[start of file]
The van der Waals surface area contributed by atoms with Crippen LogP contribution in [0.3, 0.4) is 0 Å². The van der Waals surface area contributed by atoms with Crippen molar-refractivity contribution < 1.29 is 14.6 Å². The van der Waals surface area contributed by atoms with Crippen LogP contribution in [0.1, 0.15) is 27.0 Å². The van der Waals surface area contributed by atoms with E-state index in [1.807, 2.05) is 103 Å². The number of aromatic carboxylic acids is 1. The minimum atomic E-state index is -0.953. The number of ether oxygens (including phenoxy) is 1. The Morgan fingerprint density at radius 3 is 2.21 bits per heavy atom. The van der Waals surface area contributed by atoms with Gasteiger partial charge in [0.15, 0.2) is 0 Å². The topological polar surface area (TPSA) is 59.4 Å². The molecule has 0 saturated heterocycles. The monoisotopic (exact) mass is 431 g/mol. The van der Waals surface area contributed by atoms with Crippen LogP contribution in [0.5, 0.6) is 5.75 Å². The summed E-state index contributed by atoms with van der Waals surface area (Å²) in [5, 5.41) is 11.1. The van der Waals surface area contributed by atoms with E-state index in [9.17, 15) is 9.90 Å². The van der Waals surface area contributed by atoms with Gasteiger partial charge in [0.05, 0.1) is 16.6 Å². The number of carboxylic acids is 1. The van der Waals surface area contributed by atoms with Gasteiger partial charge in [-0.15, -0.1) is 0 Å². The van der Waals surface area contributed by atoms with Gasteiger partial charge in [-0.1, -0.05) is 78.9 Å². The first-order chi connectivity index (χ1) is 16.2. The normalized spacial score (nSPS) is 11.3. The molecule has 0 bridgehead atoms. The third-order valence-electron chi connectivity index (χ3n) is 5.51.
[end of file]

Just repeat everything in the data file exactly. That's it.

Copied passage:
The van der Waals surface area contributed by atoms with Crippen LogP contribution in [0.3, 0.4) is 0 Å². The van der Waals surface area contributed by atoms with Crippen molar-refractivity contribution < 1.29 is 14.6 Å². The van der Waals surface area contributed by atoms with Crippen LogP contribution in [0.1, 0.15) is 27.0 Å². The van der Waals surface area contributed by atoms with E-state index in [1.807, 2.05) is 103 Å². The number of aromatic carboxylic acids is 1. The minimum atomic E-state index is -0.953. The number of ether oxygens (including phenoxy) is 1. The Morgan fingerprint density at radius 3 is 2.21 bits per heavy atom. The van der Waals surface area contributed by atoms with Gasteiger partial charge in [0.15, 0.2) is 0 Å². The topological polar surface area (TPSA) is 59.4 Å². The molecule has 0 saturated heterocycles. The monoisotopic (exact) mass is 431 g/mol. The van der Waals surface area contributed by atoms with Crippen LogP contribution in [0.5, 0.6) is 5.75 Å². The summed E-state index contributed by atoms with van der Waals surface area (Å²) in [5, 5.41) is 11.1. The van der Waals surface area contributed by atoms with E-state index in [9.17, 15) is 9.90 Å². The van der Waals surface area contributed by atoms with Gasteiger partial charge in [0.05, 0.1) is 16.6 Å². The number of carboxylic acids is 1. The van der Waals surface area contributed by atoms with Gasteiger partial charge in [-0.15, -0.1) is 0 Å². The van der Waals surface area contributed by atoms with Gasteiger partial charge in [-0.1, -0.05) is 78.9 Å². The first-order chi connectivity index (χ1) is 16.2. The normalized spacial score (nSPS) is 11.3. The molecule has 0 bridgehead atoms. The third-order valence-electron chi connectivity index (χ3n) is 5.51.